OpenSSL 3.0 Release Candidate

The OpenSSL Management Committee (OMC) and the OpenSSL Technical Committee
(OTC) are glad to announce our first beta release of OpenSSL 3.0. We consider
this to be a release candidate and as such encourage all OpenSSL users to build
and test against this beta release and provide feedback.

A lot of work has been going on over the last few months getting OpenSSL 3.0
ready for its final release. In fact the whole OpenSSL 3.0 development effort
has been huge with many different contributions from our user base. Since we
started this effort we have seen over 7000 commits to the 3.0 development branch
from over 300 different authors. Thanks to everyone who has played a part in
getting us to this point.

We are now nearing the finishing line and we are excited about the many new
features and changes that OpenSSL 3.0 will bring. Here are some of the

New Licence. OpenSSL 3.0 will now be released under the standard and widely
used Apache License, version 2.0 rather than the custom “dual” (where both
apply) OpenSSL and SSLeay licences that was used in 1.1.1 and before.
New Versioning scheme. See
this blog post
for further details.
Provider based architecture. A replacement for the old “engine” interface that
enables much more flexibility and the ability for third party authors to add
new crypto algorithms into OpenSSL.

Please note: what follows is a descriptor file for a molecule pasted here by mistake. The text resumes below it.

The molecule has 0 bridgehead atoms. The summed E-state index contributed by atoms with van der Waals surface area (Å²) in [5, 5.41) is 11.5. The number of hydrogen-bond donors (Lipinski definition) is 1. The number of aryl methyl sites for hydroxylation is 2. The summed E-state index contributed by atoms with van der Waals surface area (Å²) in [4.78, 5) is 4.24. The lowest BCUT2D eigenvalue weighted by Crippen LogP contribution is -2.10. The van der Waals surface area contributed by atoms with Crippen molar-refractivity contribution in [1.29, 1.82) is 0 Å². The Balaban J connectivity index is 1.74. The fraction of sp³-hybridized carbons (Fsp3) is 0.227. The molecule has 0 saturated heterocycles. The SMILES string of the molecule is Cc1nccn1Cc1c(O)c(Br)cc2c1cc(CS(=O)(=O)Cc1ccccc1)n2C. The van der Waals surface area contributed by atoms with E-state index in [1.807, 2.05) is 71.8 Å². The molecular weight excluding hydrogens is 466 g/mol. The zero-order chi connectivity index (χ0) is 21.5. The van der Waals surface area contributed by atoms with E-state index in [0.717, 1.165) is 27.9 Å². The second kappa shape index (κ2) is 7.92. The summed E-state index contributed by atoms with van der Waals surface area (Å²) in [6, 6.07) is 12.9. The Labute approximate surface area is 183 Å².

A new provider that will be undergoing validation to the FIPS 140-2 standard.
Fully “pluggable” TLSv1.3 groups, enabling third party authors the ability
to add in new TLS key exchange/encapsulation groups via a provider.
New encoder and decoder support. This enables provider authors to read or
write keys to/from files for algorithms that standard OpenSSL does not know
about. It could also enable reading/writing to new key formats.
A full implementation of the Certificate Management Protocol (CMP)
New APIs for handling MACs (Message Authentication Codes), KDFs (Key
Derivation Functions), and random numbers (EVP_RAND).
Integrated support for Kernel TLS
OpenSSL 3.0 is a major release, which means that the library ABI is changed
requiring recompilation of all dependent applications and there are also minor
API breaking changes. For most applications that need to be upgraded to work
with 3.0 we expect that a simple recompile will be sufficient. However, it is
likely that application developers will notice new deprecation warnings when
compiling their applications. Many of the “low level” cryptographic API
functions have been deprecated in preference to the higher level “EVP” APIs. For
detailed guidance on how to migrate applications to work with OpenSSL 3.0, refer
to our
migration guide.

Please download OpenSSL 3.0 beta1 from here
and let us know about any problems you encounter by opening an issue at our
github page.OpenSSL BlogRead More